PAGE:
Parliamentary Committees

As you may know, the house voted in favour of this motion; however, I wanted to respond to you and explain the changes.

The crux of the motion that passed yesterday is found in Section B, which states:

Where a committee has an odd number of members the Government shall have a majority, and where a committee has an even number of members the number of Government and opposition members shall be equal”.

Fundamentally, the Government established a valid working majority following the recent General Election. It is right that now, the Government and the opposition fulfil their assigned roles within the House of Commons - the former to pass its programme of business, the latter to scrutinise and amend it.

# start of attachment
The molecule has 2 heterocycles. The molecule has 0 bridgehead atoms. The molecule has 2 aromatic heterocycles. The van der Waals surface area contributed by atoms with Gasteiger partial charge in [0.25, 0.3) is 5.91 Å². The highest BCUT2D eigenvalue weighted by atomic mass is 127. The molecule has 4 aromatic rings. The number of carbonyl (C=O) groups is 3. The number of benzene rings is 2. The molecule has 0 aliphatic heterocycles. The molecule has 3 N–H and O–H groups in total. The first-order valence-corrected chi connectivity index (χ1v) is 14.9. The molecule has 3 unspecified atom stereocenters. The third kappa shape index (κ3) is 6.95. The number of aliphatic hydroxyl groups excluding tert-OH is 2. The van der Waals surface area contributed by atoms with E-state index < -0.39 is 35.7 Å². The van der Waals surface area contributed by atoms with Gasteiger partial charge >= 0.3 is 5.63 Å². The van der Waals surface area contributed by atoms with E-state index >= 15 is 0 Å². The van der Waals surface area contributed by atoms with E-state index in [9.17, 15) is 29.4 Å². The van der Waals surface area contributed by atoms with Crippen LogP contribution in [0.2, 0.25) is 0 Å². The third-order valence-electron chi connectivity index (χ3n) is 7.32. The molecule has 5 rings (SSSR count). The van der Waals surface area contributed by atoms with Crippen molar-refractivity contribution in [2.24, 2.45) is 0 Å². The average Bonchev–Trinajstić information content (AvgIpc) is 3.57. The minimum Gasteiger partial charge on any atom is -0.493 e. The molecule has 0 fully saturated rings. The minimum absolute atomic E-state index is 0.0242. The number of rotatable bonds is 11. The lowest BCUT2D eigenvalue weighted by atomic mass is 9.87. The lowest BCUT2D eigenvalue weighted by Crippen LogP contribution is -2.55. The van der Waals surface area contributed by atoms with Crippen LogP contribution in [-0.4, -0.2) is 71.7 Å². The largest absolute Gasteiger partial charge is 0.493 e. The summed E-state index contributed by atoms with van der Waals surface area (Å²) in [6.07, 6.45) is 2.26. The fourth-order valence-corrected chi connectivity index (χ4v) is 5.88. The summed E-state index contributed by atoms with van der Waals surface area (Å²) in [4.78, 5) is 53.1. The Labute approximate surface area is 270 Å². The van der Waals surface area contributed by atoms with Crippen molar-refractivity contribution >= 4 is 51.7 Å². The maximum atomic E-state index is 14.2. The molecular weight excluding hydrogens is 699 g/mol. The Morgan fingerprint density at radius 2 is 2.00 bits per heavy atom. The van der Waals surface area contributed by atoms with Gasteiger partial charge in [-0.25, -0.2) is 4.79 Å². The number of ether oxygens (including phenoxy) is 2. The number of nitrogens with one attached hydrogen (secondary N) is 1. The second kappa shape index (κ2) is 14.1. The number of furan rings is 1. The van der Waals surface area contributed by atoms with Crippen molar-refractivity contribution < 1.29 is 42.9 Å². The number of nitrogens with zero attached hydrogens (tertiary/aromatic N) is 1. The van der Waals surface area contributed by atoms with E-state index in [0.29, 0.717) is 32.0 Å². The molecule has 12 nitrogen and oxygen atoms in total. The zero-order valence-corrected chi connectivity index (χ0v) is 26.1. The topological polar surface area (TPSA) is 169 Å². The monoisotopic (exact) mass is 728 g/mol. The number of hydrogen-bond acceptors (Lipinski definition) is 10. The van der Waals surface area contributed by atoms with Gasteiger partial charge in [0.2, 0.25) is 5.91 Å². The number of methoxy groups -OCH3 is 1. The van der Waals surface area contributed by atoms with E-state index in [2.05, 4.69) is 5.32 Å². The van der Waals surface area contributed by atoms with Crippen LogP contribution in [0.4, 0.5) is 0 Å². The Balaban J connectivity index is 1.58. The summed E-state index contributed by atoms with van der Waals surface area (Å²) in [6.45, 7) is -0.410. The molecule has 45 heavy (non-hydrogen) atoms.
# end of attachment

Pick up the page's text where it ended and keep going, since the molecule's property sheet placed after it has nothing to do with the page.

For this to take place, I think it is proper that the Government has either parity or ascendancy in the working groups that conduct parliamentary business. Given that the Conservative Party has 55 more seats than Labour, this arrangement will ensure that Select Committees reflect the composition of the House itself, whilst maintaining a balance between Government and opposition.

Additionally, there is precedent for the motion that was passed yesterday; in 1976 the Labour Party, through the Harrison Motion allowed a Labour Government to have a majority on the Committee of Selection.

I agree on the importance of Parliamentary scrutiny; it should be at the centre of every stage of the Parliamentary process.

Thank you again for taking the time to contact me.